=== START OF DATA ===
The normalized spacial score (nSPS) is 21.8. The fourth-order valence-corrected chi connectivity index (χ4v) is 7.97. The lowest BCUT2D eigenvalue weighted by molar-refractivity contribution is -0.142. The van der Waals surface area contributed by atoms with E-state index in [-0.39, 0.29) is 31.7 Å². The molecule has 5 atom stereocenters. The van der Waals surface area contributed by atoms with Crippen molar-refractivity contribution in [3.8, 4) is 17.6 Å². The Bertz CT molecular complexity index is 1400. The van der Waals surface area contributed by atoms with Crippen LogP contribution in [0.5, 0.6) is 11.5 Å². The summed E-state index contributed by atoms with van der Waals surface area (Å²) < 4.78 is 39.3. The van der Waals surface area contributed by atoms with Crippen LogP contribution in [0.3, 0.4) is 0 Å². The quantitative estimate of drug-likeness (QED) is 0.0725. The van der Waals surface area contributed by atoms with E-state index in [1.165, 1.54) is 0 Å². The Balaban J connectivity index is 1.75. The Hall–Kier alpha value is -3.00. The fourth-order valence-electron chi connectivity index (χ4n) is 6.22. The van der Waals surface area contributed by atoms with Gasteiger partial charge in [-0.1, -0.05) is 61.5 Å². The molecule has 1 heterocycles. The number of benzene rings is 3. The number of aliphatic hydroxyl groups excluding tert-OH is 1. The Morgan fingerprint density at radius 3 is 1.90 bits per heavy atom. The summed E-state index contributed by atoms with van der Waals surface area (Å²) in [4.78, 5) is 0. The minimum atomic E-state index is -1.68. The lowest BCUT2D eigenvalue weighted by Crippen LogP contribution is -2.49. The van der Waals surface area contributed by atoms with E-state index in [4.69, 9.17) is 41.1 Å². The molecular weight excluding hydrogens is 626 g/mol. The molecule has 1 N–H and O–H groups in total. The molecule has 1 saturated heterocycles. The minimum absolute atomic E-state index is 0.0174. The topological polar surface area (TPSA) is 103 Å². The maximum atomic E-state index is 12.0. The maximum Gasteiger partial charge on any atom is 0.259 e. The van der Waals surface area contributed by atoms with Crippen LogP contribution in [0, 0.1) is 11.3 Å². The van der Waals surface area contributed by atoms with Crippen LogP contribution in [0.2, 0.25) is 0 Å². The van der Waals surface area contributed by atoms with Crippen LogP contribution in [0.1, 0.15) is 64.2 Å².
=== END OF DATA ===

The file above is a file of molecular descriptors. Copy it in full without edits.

The normalized spacial score (nSPS) is 21.8. The fourth-order valence-corrected chi connectivity index (χ4v) is 7.97. The lowest BCUT2D eigenvalue weighted by molar-refractivity contribution is -0.142. The van der Waals surface area contributed by atoms with E-state index in [-0.39, 0.29) is 31.7 Å². The molecule has 5 atom stereocenters. The van der Waals surface area contributed by atoms with Crippen molar-refractivity contribution in [3.8, 4) is 17.6 Å². The Bertz CT molecular complexity index is 1400. The van der Waals surface area contributed by atoms with Crippen LogP contribution in [0.5, 0.6) is 11.5 Å². The summed E-state index contributed by atoms with van der Waals surface area (Å²) < 4.78 is 39.3. The van der Waals surface area contributed by atoms with Crippen LogP contribution in [0.3, 0.4) is 0 Å². The quantitative estimate of drug-likeness (QED) is 0.0725. The van der Waals surface area contributed by atoms with E-state index in [1.165, 1.54) is 0 Å². The Balaban J connectivity index is 1.75. The Hall–Kier alpha value is -3.00. The fourth-order valence-electron chi connectivity index (χ4n) is 6.22. The van der Waals surface area contributed by atoms with Gasteiger partial charge in [-0.1, -0.05) is 61.5 Å². The molecule has 1 heterocycles. The number of benzene rings is 3. The number of aliphatic hydroxyl groups excluding tert-OH is 1. The Morgan fingerprint density at radius 3 is 1.90 bits per heavy atom. The summed E-state index contributed by atoms with van der Waals surface area (Å²) in [4.78, 5) is 0. The minimum atomic E-state index is -1.68. The lowest BCUT2D eigenvalue weighted by Crippen LogP contribution is -2.49. The van der Waals surface area contributed by atoms with E-state index in [4.69, 9.17) is 41.1 Å². The molecular weight excluding hydrogens is 626 g/mol. The molecule has 1 N–H and O–H groups in total. The molecule has 1 saturated heterocycles. The minimum absolute atomic E-state index is 0.0174. The topological polar surface area (TPSA) is 103 Å². The maximum atomic E-state index is 12.0. The maximum Gasteiger partial charge on any atom is 0.259 e. The van der Waals surface area contributed by atoms with Crippen LogP contribution in [0, 0.1) is 11.3 Å². The van der Waals surface area contributed by atoms with Crippen LogP contribution in [0.2, 0.25) is 0 Å². The van der Waals surface area contributed by atoms with Crippen LogP contribution in [0.1, 0.15) is 64.2 Å².